The communion of saints is something I never tire of meditating on. The thought that you and I are saints by virtue of our membership of the Church is always uplifting. Weak, fallible, crotchety creatures that we are, there is something about us that is infinitely more important than the sum of our failures. Add to that our fellowship with the saints in heaven, and you can see why the Church regards the Solemnity of All Saints as one of the most important feasts of the year. With the celebration of All Souls tomorrow, this great feast of the Church will be complete: the Church in heaven, the Church on earth and the Church in purgatory, awaiting the resurrection.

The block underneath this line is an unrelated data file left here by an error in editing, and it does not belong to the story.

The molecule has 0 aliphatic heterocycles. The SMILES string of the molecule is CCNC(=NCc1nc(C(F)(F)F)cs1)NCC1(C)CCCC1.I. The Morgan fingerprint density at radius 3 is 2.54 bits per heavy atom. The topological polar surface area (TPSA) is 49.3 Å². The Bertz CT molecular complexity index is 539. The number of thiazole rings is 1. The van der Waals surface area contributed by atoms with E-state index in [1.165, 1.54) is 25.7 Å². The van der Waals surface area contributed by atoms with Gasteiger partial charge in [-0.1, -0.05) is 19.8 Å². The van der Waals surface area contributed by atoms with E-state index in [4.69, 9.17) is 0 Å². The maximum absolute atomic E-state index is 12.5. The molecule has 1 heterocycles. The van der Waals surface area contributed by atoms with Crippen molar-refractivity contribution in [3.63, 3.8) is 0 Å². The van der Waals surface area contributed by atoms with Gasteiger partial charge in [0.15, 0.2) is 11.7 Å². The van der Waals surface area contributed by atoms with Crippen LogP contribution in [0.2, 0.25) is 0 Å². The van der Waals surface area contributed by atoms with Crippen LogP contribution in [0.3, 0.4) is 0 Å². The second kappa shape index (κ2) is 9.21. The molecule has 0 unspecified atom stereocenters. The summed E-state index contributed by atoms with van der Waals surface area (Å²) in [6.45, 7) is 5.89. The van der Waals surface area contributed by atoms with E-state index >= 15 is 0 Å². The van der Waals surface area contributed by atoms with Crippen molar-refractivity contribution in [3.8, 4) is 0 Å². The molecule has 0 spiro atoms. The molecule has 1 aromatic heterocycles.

I suspect that for most people this rather lofty and liturgical conception of All Saints is much less interesting that the ‘tents and temple’ situation at St Paul’s. I don’t pretend to understand what is going on, but it is deeply troubling that, as many have mentioned, a dispute about capitalism should have become a dispute about the Church. It is in the nature of tent dwellers that they should move on; the temple stands as a reminder of the eternal. St Bede’s most important book, De Templo, was a sustained meditation on Solomon’s temple as an image of the Church with lots of number theory thrown in. Perhaps it would make good reading today for the tent dwellers around St Paul’s because it asserts the unity of the Church, both those who dwell within and those stuck outside in the courts, and the salvation possible to us all in Christ.